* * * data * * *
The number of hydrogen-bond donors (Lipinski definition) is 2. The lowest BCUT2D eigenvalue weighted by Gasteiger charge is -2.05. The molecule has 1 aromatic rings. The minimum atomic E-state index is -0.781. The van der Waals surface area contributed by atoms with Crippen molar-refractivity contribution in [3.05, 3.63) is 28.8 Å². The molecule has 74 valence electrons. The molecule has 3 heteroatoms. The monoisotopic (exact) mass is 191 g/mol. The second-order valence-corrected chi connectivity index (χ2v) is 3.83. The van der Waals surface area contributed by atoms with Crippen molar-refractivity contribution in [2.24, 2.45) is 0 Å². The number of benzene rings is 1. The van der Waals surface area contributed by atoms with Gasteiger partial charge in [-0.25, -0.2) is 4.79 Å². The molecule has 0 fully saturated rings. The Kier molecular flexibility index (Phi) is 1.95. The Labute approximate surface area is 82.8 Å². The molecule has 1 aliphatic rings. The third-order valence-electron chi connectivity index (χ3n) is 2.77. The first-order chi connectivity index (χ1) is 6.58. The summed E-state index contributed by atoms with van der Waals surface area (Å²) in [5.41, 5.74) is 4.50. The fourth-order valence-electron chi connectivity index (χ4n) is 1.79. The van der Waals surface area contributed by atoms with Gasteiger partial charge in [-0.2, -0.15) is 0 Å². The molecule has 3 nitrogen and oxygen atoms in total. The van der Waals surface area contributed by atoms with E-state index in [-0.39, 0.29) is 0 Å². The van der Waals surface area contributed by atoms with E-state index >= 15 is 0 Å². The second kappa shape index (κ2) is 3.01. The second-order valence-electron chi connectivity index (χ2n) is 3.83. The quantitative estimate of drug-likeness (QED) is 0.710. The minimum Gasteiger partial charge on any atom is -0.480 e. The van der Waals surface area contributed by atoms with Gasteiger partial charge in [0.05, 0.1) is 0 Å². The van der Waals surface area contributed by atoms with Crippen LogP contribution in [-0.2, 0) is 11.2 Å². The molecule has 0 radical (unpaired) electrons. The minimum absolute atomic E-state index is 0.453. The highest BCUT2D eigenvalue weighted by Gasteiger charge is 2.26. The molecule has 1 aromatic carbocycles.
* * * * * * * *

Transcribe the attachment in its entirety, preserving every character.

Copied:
The number of hydrogen-bond donors (Lipinski definition) is 2. The lowest BCUT2D eigenvalue weighted by Gasteiger charge is -2.05. The molecule has 1 aromatic rings. The minimum atomic E-state index is -0.781. The van der Waals surface area contributed by atoms with Crippen molar-refractivity contribution in [3.05, 3.63) is 28.8 Å². The molecule has 74 valence electrons. The molecule has 3 heteroatoms. The monoisotopic (exact) mass is 191 g/mol. The second-order valence-corrected chi connectivity index (χ2v) is 3.83. The van der Waals surface area contributed by atoms with Crippen molar-refractivity contribution in [2.24, 2.45) is 0 Å². The number of benzene rings is 1. The van der Waals surface area contributed by atoms with Gasteiger partial charge in [-0.25, -0.2) is 4.79 Å². The molecule has 0 fully saturated rings. The Kier molecular flexibility index (Phi) is 1.95. The Labute approximate surface area is 82.8 Å². The molecule has 1 aliphatic rings. The third-order valence-electron chi connectivity index (χ3n) is 2.77. The first-order chi connectivity index (χ1) is 6.58. The summed E-state index contributed by atoms with van der Waals surface area (Å²) in [5.41, 5.74) is 4.50. The fourth-order valence-electron chi connectivity index (χ4n) is 1.79. The van der Waals surface area contributed by atoms with Gasteiger partial charge in [-0.2, -0.15) is 0 Å². The molecule has 3 nitrogen and oxygen atoms in total. The van der Waals surface area contributed by atoms with E-state index in [-0.39, 0.29) is 0 Å². The van der Waals surface area contributed by atoms with E-state index >= 15 is 0 Å². The second kappa shape index (κ2) is 3.01. The second-order valence-electron chi connectivity index (χ2n) is 3.83. The quantitative estimate of drug-likeness (QED) is 0.710. The minimum Gasteiger partial charge on any atom is -0.480 e. The van der Waals surface area contributed by atoms with Gasteiger partial charge in [0.05, 0.1) is 0 Å². The van der Waals surface area contributed by atoms with Crippen LogP contribution in [-0.2, 0) is 11.2 Å². The molecule has 0 radical (unpaired) electrons. The minimum absolute atomic E-state index is 0.453. The highest BCUT2D eigenvalue weighted by Gasteiger charge is 2.26. The molecule has 1 aromatic carbocycles.